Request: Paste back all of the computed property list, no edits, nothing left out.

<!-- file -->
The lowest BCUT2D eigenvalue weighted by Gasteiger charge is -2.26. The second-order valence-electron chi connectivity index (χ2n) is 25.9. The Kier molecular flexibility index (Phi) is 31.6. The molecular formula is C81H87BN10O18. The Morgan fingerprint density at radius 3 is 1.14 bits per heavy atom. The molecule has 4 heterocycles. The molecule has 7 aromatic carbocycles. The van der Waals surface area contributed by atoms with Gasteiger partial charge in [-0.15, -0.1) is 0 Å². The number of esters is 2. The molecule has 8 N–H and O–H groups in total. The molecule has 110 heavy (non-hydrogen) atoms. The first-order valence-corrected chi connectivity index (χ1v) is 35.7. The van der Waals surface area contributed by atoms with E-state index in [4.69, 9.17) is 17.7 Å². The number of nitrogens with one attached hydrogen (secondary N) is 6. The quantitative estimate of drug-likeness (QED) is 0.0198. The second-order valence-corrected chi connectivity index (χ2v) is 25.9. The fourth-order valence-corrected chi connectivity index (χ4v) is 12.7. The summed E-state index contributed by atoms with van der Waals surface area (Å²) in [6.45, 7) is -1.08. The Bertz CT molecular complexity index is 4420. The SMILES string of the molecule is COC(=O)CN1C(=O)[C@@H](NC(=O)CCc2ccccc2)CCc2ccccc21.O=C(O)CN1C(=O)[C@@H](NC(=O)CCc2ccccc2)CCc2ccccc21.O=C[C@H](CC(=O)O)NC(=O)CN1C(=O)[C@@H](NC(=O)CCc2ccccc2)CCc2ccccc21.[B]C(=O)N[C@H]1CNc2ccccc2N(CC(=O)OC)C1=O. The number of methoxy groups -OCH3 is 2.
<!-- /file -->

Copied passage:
The lowest BCUT2D eigenvalue weighted by Gasteiger charge is -2.26. The second-order valence-electron chi connectivity index (χ2n) is 25.9. The Kier molecular flexibility index (Phi) is 31.6. The molecular formula is C81H87BN10O18. The Morgan fingerprint density at radius 3 is 1.14 bits per heavy atom. The molecule has 4 heterocycles. The molecule has 7 aromatic carbocycles. The van der Waals surface area contributed by atoms with Gasteiger partial charge in [-0.15, -0.1) is 0 Å². The number of esters is 2. The molecule has 8 N–H and O–H groups in total. The molecule has 110 heavy (non-hydrogen) atoms. The first-order valence-corrected chi connectivity index (χ1v) is 35.7. The van der Waals surface area contributed by atoms with E-state index in [4.69, 9.17) is 17.7 Å². The number of nitrogens with one attached hydrogen (secondary N) is 6. The quantitative estimate of drug-likeness (QED) is 0.0198. The second-order valence-corrected chi connectivity index (χ2v) is 25.9. The fourth-order valence-corrected chi connectivity index (χ4v) is 12.7. The summed E-state index contributed by atoms with van der Waals surface area (Å²) in [6.45, 7) is -1.08. The Bertz CT molecular complexity index is 4420. The SMILES string of the molecule is COC(=O)CN1C(=O)[C@@H](NC(=O)CCc2ccccc2)CCc2ccccc21.O=C(O)CN1C(=O)[C@@H](NC(=O)CCc2ccccc2)CCc2ccccc21.O=C[C@H](CC(=O)O)NC(=O)CN1C(=O)[C@@H](NC(=O)CCc2ccccc2)CCc2ccccc21.[B]C(=O)N[C@H]1CNc2ccccc2N(CC(=O)OC)C1=O. The number of methoxy groups -OCH3 is 2.